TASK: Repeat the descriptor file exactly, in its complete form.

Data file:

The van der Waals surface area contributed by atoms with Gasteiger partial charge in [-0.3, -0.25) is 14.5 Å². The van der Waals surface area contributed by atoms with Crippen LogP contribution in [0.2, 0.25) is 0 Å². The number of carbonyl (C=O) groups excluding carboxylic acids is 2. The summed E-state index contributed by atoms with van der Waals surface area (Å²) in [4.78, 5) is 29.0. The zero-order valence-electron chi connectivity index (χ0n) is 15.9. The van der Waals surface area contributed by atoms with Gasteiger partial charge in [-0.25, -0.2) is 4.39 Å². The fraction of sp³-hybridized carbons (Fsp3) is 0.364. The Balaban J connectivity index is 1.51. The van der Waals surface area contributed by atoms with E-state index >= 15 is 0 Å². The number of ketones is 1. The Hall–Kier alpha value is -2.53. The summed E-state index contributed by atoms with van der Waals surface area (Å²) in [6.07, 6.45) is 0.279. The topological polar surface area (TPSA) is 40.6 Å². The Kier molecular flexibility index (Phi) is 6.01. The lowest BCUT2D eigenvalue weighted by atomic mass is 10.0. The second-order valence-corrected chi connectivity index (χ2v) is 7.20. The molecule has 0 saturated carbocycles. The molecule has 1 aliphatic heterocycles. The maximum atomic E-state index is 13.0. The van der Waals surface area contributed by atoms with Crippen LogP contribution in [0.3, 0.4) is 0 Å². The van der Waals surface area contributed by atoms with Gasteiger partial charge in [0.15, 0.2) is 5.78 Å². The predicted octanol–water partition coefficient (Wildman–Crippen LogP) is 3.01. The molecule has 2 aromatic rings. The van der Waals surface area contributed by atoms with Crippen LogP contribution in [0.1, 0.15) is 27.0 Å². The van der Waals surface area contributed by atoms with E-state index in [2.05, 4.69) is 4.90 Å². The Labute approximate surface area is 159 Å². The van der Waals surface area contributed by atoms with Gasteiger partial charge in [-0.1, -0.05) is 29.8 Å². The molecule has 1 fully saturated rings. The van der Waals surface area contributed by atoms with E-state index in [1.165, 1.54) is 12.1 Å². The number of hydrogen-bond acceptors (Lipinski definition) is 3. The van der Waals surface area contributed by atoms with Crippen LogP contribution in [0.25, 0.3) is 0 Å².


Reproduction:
The van der Waals surface area contributed by atoms with Gasteiger partial charge in [-0.3, -0.25) is 14.5 Å². The van der Waals surface area contributed by atoms with Crippen LogP contribution in [0.2, 0.25) is 0 Å². The number of carbonyl (C=O) groups excluding carboxylic acids is 2. The summed E-state index contributed by atoms with van der Waals surface area (Å²) in [4.78, 5) is 29.0. The zero-order valence-electron chi connectivity index (χ0n) is 15.9. The van der Waals surface area contributed by atoms with Gasteiger partial charge in [-0.25, -0.2) is 4.39 Å². The fraction of sp³-hybridized carbons (Fsp3) is 0.364. The Balaban J connectivity index is 1.51. The van der Waals surface area contributed by atoms with E-state index >= 15 is 0 Å². The number of ketones is 1. The Hall–Kier alpha value is -2.53. The summed E-state index contributed by atoms with van der Waals surface area (Å²) in [6.07, 6.45) is 0.279. The topological polar surface area (TPSA) is 40.6 Å². The Kier molecular flexibility index (Phi) is 6.01. The lowest BCUT2D eigenvalue weighted by atomic mass is 10.0. The second-order valence-corrected chi connectivity index (χ2v) is 7.20. The molecule has 0 saturated carbocycles. The molecule has 1 aliphatic heterocycles. The maximum atomic E-state index is 13.0. The van der Waals surface area contributed by atoms with Crippen LogP contribution in [0.3, 0.4) is 0 Å². The van der Waals surface area contributed by atoms with Gasteiger partial charge in [0.15, 0.2) is 5.78 Å². The predicted octanol–water partition coefficient (Wildman–Crippen LogP) is 3.01. The molecule has 2 aromatic rings. The van der Waals surface area contributed by atoms with Crippen LogP contribution in [0.1, 0.15) is 27.0 Å². The van der Waals surface area contributed by atoms with E-state index in [2.05, 4.69) is 4.90 Å². The Labute approximate surface area is 159 Å². The van der Waals surface area contributed by atoms with Gasteiger partial charge in [-0.1, -0.05) is 29.8 Å². The molecule has 1 fully saturated rings. The van der Waals surface area contributed by atoms with E-state index in [1.165, 1.54) is 12.1 Å². The number of hydrogen-bond acceptors (Lipinski definition) is 3. The van der Waals surface area contributed by atoms with Crippen LogP contribution in [0.25, 0.3) is 0 Å².